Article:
I was sitting with a young girl who was having a difficult time paying attention. She kept lingering in distraction — those she created and those created for her. She was doing little of her assigned work, finding increasing pleasure in laziness and instant gratification. As I watched her, I saw a beautiful girl who reminded me of so many in this world: unmotivated to do anything if it doesn’t gratify or magnify self.
As I continued to attempt to assist her with the assignment, I soon realized her frustrations were more with me challenging her than with her challenging herself. She did not wish to change.
Hmm… such an epiphany.
She took a whiteboard and angled it so I could not see her work. She led meto believe she was solving a problem. Finally, I asked to see her progress. Holding the board above and behind her head, she revealed a singular design she had drawn: a halo. She gave me a big smile, pretending to be a saint.
This just brings it all together, I thought. How many people don’t wish to be challenged or welcome change? How many would rather continue idolizing self than admit they are no saint without Jesus (1 Corinthians 1:2)? They look at Christians as rigid and boring beings… those who are fated to “starve” on the crumbs of the world’s gluttony, not realizing that followers of Christ are more richly nourished than the most revered earthly kings.
As the young girl used the dry eraser to wipe away the halo, I couldn’t help but ache for us all. There is nothing of or in this world that should hold us captive more than our assigned work of being eternally captivated by the Lord — in mind, body, heart and soul. Yet, oftentimes we make idols of our worries, fixate on being right, bend an ear to gossip, and find ourselves in greedy habits over everything from spending too much time on our cellphones to spending beyond our means. Yes, we make idols of our selfishness.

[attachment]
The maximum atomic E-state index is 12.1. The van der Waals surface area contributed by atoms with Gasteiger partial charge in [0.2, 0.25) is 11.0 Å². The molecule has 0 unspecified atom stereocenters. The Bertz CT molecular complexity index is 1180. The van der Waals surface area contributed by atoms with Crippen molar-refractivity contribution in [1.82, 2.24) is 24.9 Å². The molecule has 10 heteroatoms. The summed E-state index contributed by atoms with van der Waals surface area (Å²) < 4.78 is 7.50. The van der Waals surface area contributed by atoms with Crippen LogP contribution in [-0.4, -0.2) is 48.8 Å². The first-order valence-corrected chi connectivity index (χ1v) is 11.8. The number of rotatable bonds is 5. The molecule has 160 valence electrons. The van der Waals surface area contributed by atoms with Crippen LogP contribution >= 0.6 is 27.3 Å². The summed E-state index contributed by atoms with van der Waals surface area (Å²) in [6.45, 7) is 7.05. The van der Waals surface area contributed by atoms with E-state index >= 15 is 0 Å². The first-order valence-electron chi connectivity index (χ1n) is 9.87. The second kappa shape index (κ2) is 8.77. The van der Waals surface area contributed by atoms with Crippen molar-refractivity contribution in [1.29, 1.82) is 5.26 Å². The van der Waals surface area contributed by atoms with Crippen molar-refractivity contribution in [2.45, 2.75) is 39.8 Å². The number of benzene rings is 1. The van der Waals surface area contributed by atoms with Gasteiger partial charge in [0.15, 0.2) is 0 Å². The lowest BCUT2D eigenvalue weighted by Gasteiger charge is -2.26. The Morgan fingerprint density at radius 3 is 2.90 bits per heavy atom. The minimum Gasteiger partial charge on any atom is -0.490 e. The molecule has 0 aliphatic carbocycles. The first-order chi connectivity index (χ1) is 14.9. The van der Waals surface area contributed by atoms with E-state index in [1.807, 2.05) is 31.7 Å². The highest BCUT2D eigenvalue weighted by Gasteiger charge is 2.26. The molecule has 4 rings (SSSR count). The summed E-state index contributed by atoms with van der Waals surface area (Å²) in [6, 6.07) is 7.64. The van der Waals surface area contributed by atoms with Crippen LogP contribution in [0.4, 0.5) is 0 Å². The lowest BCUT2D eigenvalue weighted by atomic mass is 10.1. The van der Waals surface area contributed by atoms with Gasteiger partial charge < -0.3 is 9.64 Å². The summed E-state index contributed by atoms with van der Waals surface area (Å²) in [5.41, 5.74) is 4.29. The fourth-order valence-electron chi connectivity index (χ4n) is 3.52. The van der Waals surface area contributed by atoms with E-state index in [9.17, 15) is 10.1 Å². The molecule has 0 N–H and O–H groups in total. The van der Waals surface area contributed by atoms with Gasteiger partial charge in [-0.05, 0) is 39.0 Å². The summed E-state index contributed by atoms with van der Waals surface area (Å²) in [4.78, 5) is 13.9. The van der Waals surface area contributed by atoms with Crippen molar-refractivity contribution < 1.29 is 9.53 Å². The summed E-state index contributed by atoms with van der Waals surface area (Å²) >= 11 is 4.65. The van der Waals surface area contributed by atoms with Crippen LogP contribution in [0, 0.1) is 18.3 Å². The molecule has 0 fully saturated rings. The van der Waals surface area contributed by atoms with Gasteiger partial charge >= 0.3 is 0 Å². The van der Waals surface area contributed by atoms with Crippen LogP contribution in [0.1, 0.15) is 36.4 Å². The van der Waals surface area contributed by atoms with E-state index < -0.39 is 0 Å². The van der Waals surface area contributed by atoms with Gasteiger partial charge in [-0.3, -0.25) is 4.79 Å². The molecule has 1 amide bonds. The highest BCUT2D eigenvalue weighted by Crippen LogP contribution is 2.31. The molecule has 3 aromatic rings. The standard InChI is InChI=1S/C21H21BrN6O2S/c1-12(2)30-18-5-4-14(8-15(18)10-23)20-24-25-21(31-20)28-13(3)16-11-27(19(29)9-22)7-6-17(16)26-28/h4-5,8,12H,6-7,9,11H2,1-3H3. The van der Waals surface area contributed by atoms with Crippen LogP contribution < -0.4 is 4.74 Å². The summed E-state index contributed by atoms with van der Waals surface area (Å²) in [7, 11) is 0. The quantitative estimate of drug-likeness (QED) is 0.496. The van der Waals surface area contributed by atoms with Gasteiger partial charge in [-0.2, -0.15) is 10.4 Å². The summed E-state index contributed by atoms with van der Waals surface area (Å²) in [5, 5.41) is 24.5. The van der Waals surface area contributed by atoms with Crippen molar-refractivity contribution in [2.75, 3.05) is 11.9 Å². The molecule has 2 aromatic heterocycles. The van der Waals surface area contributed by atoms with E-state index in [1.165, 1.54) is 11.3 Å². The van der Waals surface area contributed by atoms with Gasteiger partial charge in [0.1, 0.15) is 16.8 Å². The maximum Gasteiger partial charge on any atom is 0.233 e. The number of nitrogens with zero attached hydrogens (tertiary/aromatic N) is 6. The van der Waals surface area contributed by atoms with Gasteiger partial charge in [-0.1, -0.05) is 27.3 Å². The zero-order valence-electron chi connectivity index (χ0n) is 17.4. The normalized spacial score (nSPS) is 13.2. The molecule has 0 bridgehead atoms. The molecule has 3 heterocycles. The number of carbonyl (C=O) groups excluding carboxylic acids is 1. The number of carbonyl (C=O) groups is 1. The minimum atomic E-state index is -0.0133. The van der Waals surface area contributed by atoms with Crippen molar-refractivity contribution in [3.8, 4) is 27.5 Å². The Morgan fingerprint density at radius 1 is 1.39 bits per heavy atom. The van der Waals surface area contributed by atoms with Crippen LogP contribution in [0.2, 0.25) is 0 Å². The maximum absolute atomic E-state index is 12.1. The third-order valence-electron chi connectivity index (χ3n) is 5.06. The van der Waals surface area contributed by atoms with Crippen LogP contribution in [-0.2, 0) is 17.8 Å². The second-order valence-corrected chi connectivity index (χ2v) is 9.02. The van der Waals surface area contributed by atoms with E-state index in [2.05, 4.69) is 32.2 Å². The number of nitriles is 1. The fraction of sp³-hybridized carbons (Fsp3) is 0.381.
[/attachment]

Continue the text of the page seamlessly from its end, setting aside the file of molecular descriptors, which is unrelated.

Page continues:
When I fail, I am often like the frustrated young girl. I do not always welcome the Lord challenging me and gifting me his discipline. Yet, what a gift of love his correction is when I surrender my will and realize his way always provides the correct answer. Yes, his way always provides the correct answer.
He does not desire for us to be nourished from the world’s temporary table of gluttony. No. Christ positioned himself upon a cross so that all sinners could receive a permanent relationship with his father. Christ’s unconditional love and sacrifice is true, healthy, satisfying and sustaining. And, friend, he wants to lavish his love upon us today and for eternity. May we magnify God rather than our self-made halos.
Philippians 3:18-20 says, “For, as I have often told you before and now tell you again even with tears, many live as enemies of the cross of Christ. Their destiny is destruction, their god is their stomach, and their glory is in their shame. Their mind is set on earthly things. But our citizenship is in heaven.”
SGLY, dear readers.
(Smile, God Loves You).
Tiffany Kaye Chartier is a Christian writer and an opinion columnist. To submit feedback on SGLY or to offer a specific topic idea, please contact Chartier at news@amtrib. com. Follow Chartier on Facebook: facebook. com/ tiffanychartier and Twitter: @tiffanychartier.